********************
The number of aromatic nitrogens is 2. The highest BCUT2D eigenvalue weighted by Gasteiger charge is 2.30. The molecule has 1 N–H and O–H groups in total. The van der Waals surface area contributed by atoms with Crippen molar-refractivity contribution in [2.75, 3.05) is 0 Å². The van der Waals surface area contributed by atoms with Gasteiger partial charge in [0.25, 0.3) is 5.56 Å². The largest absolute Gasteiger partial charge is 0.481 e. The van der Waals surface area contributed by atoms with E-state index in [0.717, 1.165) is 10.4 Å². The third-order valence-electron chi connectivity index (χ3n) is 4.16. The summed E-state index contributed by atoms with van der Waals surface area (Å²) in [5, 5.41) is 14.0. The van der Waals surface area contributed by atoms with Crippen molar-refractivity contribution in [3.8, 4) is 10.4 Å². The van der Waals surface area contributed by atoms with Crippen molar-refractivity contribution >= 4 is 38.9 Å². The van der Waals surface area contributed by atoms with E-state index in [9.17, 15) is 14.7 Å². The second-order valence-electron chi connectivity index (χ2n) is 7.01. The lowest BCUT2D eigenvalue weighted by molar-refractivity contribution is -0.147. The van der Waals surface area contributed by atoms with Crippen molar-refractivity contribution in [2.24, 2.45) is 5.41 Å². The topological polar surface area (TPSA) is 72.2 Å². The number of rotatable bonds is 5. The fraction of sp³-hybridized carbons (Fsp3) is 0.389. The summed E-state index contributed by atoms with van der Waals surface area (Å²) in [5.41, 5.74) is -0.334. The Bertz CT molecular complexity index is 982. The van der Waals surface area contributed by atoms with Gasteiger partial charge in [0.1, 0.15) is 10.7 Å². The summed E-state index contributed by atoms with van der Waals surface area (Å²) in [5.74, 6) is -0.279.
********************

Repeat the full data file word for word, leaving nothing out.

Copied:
The number of aromatic nitrogens is 2. The highest BCUT2D eigenvalue weighted by Gasteiger charge is 2.30. The molecule has 1 N–H and O–H groups in total. The van der Waals surface area contributed by atoms with Crippen molar-refractivity contribution in [2.75, 3.05) is 0 Å². The van der Waals surface area contributed by atoms with Gasteiger partial charge in [0.25, 0.3) is 5.56 Å². The largest absolute Gasteiger partial charge is 0.481 e. The van der Waals surface area contributed by atoms with E-state index in [0.717, 1.165) is 10.4 Å². The third-order valence-electron chi connectivity index (χ3n) is 4.16. The summed E-state index contributed by atoms with van der Waals surface area (Å²) in [5, 5.41) is 14.0. The van der Waals surface area contributed by atoms with Crippen molar-refractivity contribution in [3.8, 4) is 10.4 Å². The van der Waals surface area contributed by atoms with Crippen molar-refractivity contribution >= 4 is 38.9 Å². The van der Waals surface area contributed by atoms with E-state index in [9.17, 15) is 14.7 Å². The second-order valence-electron chi connectivity index (χ2n) is 7.01. The lowest BCUT2D eigenvalue weighted by molar-refractivity contribution is -0.147. The van der Waals surface area contributed by atoms with Crippen molar-refractivity contribution in [2.24, 2.45) is 5.41 Å². The topological polar surface area (TPSA) is 72.2 Å². The number of rotatable bonds is 5. The fraction of sp³-hybridized carbons (Fsp3) is 0.389. The summed E-state index contributed by atoms with van der Waals surface area (Å²) in [5.41, 5.74) is -0.334. The Bertz CT molecular complexity index is 982. The van der Waals surface area contributed by atoms with Gasteiger partial charge in [0.1, 0.15) is 10.7 Å². The summed E-state index contributed by atoms with van der Waals surface area (Å²) in [5.74, 6) is -0.279.